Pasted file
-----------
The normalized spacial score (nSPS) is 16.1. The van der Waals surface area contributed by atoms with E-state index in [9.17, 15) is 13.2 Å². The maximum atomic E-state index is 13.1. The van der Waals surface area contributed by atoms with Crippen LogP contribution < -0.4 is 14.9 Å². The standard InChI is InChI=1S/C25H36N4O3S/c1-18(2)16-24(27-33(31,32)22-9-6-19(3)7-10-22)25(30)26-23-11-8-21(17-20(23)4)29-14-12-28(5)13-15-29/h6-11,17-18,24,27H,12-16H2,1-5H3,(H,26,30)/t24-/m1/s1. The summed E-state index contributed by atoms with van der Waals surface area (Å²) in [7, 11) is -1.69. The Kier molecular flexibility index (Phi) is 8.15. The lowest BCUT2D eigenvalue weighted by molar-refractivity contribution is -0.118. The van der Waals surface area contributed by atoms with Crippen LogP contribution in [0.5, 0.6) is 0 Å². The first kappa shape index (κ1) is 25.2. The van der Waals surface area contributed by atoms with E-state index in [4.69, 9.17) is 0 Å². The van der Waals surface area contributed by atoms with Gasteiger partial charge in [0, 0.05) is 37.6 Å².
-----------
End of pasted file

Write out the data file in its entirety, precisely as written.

The normalized spacial score (nSPS) is 16.1. The van der Waals surface area contributed by atoms with E-state index in [9.17, 15) is 13.2 Å². The maximum atomic E-state index is 13.1. The van der Waals surface area contributed by atoms with Crippen LogP contribution < -0.4 is 14.9 Å². The standard InChI is InChI=1S/C25H36N4O3S/c1-18(2)16-24(27-33(31,32)22-9-6-19(3)7-10-22)25(30)26-23-11-8-21(17-20(23)4)29-14-12-28(5)13-15-29/h6-11,17-18,24,27H,12-16H2,1-5H3,(H,26,30)/t24-/m1/s1. The summed E-state index contributed by atoms with van der Waals surface area (Å²) in [7, 11) is -1.69. The Kier molecular flexibility index (Phi) is 8.15. The lowest BCUT2D eigenvalue weighted by molar-refractivity contribution is -0.118. The van der Waals surface area contributed by atoms with Crippen LogP contribution in [0.5, 0.6) is 0 Å². The first kappa shape index (κ1) is 25.2. The van der Waals surface area contributed by atoms with E-state index in [4.69, 9.17) is 0 Å². The van der Waals surface area contributed by atoms with Gasteiger partial charge in [0, 0.05) is 37.6 Å².